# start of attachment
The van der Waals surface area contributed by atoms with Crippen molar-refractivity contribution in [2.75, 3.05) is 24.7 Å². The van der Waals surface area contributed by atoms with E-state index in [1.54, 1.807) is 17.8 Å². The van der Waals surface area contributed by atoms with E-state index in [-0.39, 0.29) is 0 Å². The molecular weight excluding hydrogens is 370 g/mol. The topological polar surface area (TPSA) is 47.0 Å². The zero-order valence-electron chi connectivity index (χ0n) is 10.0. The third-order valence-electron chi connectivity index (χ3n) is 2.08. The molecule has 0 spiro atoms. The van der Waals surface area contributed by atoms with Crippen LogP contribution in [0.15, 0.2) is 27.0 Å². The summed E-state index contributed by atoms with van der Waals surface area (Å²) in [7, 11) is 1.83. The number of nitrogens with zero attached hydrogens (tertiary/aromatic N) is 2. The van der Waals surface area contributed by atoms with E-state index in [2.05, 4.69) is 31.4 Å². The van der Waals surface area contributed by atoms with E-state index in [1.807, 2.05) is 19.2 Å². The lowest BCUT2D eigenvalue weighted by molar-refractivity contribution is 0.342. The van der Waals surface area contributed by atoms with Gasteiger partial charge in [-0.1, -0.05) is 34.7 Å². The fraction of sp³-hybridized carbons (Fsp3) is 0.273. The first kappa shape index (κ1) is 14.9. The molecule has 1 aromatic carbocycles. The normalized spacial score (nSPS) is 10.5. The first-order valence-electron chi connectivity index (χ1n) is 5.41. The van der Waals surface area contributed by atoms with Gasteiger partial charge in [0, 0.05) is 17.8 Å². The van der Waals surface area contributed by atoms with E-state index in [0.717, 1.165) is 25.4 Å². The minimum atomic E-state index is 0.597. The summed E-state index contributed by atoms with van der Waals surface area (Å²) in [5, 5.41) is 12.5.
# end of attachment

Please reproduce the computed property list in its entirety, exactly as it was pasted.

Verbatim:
The van der Waals surface area contributed by atoms with Crippen molar-refractivity contribution in [2.75, 3.05) is 24.7 Å². The van der Waals surface area contributed by atoms with E-state index in [1.54, 1.807) is 17.8 Å². The van der Waals surface area contributed by atoms with E-state index in [-0.39, 0.29) is 0 Å². The molecular weight excluding hydrogens is 370 g/mol. The topological polar surface area (TPSA) is 47.0 Å². The zero-order valence-electron chi connectivity index (χ0n) is 10.0. The third-order valence-electron chi connectivity index (χ3n) is 2.08. The molecule has 0 spiro atoms. The van der Waals surface area contributed by atoms with Crippen LogP contribution in [0.15, 0.2) is 27.0 Å². The summed E-state index contributed by atoms with van der Waals surface area (Å²) in [7, 11) is 1.83. The number of nitrogens with zero attached hydrogens (tertiary/aromatic N) is 2. The van der Waals surface area contributed by atoms with E-state index in [2.05, 4.69) is 31.4 Å². The van der Waals surface area contributed by atoms with E-state index in [1.807, 2.05) is 19.2 Å². The lowest BCUT2D eigenvalue weighted by molar-refractivity contribution is 0.342. The van der Waals surface area contributed by atoms with Gasteiger partial charge in [-0.1, -0.05) is 34.7 Å². The fraction of sp³-hybridized carbons (Fsp3) is 0.273. The first kappa shape index (κ1) is 14.9. The molecule has 1 aromatic carbocycles. The normalized spacial score (nSPS) is 10.5. The first-order valence-electron chi connectivity index (χ1n) is 5.41. The van der Waals surface area contributed by atoms with Gasteiger partial charge in [0, 0.05) is 17.8 Å². The van der Waals surface area contributed by atoms with E-state index in [0.717, 1.165) is 25.4 Å². The minimum atomic E-state index is 0.597. The summed E-state index contributed by atoms with van der Waals surface area (Å²) in [5, 5.41) is 12.5.